Giggs guides United through a brief spot of bother

Posted by Musa Okwonga

Andrew Yates/AFP/Getty ImagesWayne Rooney, right, leads the Old Trafford cheers for Ryan Giggs Saturday after Giggs' early penalty set the tone for Manchester United's dominating win.

4-1 - Following Manchester City's late win against Stoke City, Manchester United's over Fulham Saturday was as emphatic a demonstration as the scoreline suggests.

Ryan Giggs, whose return to fine form in recent matches has been a welcome feature of the season, was supreme. Playing on the left of a playmaking three in a 4-2-3-1 formation, alongside Wayne Rooney and Nani in support of Javier Hernandez, the Welshman's touch and vision were a highlight throughout. He put his team ahead with an early penalty, having taken over the spot-kick duties from Rooney, and they proceeded to an easy triumph, largely on the back of his artful passing.

Having been maligned, often rightly, for some of his outings this season, Giggs may have felt he had a point to prove. If so, he was not alone. After Manchester United’'s recent acquisition of Wilfried Zaha, Nani must feel a few paces closer to the exit, and unfortunately his performance was to confirm why. He attacked with pace and purpose, but too often to little effect, hitting crosses and shots with a conspicuous and regular lack of accuracy. His technical ability will never be in doubt, but it seems that the time when he could be trusted as his team’s chief creator is long gone.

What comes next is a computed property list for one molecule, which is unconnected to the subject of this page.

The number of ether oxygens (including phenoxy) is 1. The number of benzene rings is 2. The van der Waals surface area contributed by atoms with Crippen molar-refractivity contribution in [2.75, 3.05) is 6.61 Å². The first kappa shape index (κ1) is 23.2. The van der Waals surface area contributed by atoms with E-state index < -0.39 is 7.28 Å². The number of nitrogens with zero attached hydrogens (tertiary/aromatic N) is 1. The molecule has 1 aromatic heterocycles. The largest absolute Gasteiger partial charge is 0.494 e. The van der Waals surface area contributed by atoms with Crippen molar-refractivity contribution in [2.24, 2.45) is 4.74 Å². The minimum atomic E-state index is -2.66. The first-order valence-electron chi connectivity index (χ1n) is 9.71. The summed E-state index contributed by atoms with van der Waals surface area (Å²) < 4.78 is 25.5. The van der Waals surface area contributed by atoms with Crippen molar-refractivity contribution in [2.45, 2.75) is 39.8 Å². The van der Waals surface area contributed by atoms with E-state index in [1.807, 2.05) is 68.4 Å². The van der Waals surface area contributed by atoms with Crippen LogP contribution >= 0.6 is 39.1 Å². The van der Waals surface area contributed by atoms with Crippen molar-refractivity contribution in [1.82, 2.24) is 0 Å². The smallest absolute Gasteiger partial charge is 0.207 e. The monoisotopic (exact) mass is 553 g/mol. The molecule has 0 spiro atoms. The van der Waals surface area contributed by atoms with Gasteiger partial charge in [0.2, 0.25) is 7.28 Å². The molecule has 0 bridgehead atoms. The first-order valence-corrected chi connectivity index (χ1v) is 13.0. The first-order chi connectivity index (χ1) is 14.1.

A happier narrative was the performance of Anderson, who may have a vital role to play if Manchester United are to overcome Real Madrid in the Champions League. He supplied an excellent ball for Rooney, who cut inside his marker for United’s goal early in the second half, and that pass was the essence of his game: probing and penetrative from deep, a compelling blend of power and subtlety. Alongside Michael Carrick, he provided a midfield axis that would overwhelm many opponents greater than Fulham.

Fulham, with Dimitar Berbatov appearing at the head of their forward line, were abject, and the Bulgarian was anonymous. Berbatov, at times serenaded by a portion of the Old Trafford faithful, was in his defence deprived of much meaningful support. All the same, apart from one or two moments of typically brilliant ball control, this was a far more low-key return against his former club than he would have liked.

Manchester United’s next two goals came from Javier Hernandez, whose strikes this season have often been as important as that of Robin van Persie. Given the Dutchman’s irreplaceable status, this is no small compliment. Hernandez ensured that van Persie would have a peaceful night off by netting the third and fourth for his team, both turned home from close range after his fine positioning found him in space. His movement is so good that it is generally only remarked upon in its absence, as seen by the relative commotion over a series of his offsides in earlier games.

Sir Alex Ferguson will have been very content with this outcome, which allowed him to proceed without starting six players who began the Premier League game against Spurs. Perhaps the most relieved professional, though, may have been Mark Clattenburg, who denied Manchester United a second penalty with the score still 1-0. Damien Duff so clearly handled a through-ball from Giggs - so well, in truth, it seemed to slide down his entire forearm - that Clattenburg’s conservatism in awarding a corner was baffling. Fortunately, however, his oversight was only an uncomfortable footnote. And so United roll on, along with their city rivals, into the next round.

ESPN Conversations